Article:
Guide Shows Cost-Effectively Transforming Buildings to Net-Zero Energy

by | Sep 25, 2018

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Rocky Mountain Institute and Urban Land Institute have published a new guide for portfolio owners and managers showing how to achieve cost-effective deep energy retrofits that lead to net-zero for their entire portfolio while increasing revenues.

Net-zero energy (NZE) buildings are gaining interest from building owners, tenants, and landlords, RMI and ULI point out. These buildings can garner higher rents, increased net operating income, and better resale value for landlords. Tenants, meanwhile, benefit from healthier and more enticing workspace environments.

Called Best Practices for Achieving Zero Energy Over Time for Building Portfolios, the new guide suggests the zero-over-time (ZOT) approach, which focuses on cost-effective energy efficiency and renewable energy by prioritizing projects that pay back quickly in the short term. In addition, ZOT aligns larger energy efficiency projects with major building life-cycle events, like equipment upgrades.

RMI’s guide is a response to the misconceptions that net-zero energy building retrofits are costly to implement and that they don’t mesh with the current state of practice in commercial real estate portfolios, Cara Carmichael, principal in RMI’s buildings practice, told Energy Manager Today.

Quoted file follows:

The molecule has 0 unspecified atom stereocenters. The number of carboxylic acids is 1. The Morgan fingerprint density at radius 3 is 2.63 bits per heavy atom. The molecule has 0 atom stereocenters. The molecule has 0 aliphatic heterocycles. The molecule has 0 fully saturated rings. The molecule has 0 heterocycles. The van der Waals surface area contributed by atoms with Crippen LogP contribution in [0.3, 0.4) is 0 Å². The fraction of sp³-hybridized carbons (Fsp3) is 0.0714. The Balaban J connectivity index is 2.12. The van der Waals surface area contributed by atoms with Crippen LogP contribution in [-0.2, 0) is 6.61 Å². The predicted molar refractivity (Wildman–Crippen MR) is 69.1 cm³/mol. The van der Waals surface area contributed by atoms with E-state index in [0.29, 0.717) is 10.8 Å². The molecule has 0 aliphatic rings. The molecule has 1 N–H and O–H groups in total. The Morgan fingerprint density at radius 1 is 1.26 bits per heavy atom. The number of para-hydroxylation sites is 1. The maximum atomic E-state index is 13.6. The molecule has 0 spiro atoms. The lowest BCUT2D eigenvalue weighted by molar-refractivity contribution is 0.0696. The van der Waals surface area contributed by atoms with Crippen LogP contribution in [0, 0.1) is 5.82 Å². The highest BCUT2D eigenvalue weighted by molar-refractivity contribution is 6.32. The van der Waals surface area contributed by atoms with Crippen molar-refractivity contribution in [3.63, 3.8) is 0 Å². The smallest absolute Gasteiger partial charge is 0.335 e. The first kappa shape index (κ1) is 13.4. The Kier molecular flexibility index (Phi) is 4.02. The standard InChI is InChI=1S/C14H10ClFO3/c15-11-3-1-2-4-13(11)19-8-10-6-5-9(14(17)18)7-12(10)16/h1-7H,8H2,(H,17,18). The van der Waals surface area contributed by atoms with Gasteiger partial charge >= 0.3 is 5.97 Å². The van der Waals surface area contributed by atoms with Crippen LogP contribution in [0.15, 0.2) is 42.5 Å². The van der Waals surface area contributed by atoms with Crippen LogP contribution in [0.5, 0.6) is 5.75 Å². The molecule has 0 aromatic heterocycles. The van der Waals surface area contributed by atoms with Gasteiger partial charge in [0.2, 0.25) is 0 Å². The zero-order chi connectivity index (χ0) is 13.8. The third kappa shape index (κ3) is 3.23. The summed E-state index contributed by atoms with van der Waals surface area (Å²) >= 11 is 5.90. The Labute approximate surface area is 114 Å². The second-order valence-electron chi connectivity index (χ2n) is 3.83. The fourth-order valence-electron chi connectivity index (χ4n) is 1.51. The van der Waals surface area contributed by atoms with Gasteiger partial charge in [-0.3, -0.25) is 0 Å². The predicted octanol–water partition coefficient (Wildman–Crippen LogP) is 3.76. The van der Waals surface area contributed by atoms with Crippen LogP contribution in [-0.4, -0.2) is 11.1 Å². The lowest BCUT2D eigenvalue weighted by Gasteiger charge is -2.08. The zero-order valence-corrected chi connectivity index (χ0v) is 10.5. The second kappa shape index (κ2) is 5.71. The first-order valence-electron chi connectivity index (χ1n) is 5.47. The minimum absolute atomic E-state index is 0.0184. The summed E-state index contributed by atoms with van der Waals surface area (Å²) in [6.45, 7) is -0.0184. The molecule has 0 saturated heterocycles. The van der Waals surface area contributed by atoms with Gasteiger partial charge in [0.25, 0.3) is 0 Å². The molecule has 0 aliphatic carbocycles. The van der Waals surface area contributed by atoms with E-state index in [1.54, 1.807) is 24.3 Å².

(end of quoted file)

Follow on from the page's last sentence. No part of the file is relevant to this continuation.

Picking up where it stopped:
It includes a case study of the John Madden Company (JMC), a mid-sized private investment portfolio located in Denver. JMC adopted the ZOT approach and now has a cost-effective path for achieving net-zero energy through a series of well-timed energy projects. The case study shows an incremental NPV of added value of $1.3 million over 20 years and $10.3 million over 30 years, with 5% and 8% internal rates of return, respectively.

Other key takeaways from the report:

  • Putting buildings on the path to ZOT can carry value through multiple ownership transitions including short-term holding periods — each subsequent owner will benefit from the increased value of high-performing buildings, which retain value better than conventional buildings.
  • The geographic location of the portfolio is a significant factor in the economics of the ZOT approach. Areas with high utility rates and incentives, good solar resources, and lower labor rates will have more favorable economics.
  • The ZOT approach reduces carbon emissions over the 20-year period by 46% compared with business as usual.

Achieving ZOT requires a thoughtful approach, the report emphasizes.

Using industry interviews and case study analysis, the authors outline six simple steps to follow, many of which align with processes that corporate energy and asset managers already follow: setting goals, establishing a baseline, planning efficiency projects, analyzing renewable energy and energy storage opportunities, implementing projects, and tracking progress.

One of the common mistakes Carmichael sees is letting the daunting prospect of a net-zero energy upgrade lead to a “do nothing” scenario. “It’s far more powerful to take action over time and align projects with major building lifecycle events, rather than wait for the capital funding or capacity to take on all projects at once,” she suggests.

NZE buildings are becoming more cost-effective, Carmichael notes. “With certain financing mechanisms like commercial or residential PACE, a property owner can spend additional money on the up-front costs of a net-zero energy building, and pay it back over time — resulting in cost parity with a building that achieves code standards, while saving energy and carbon,” she says.

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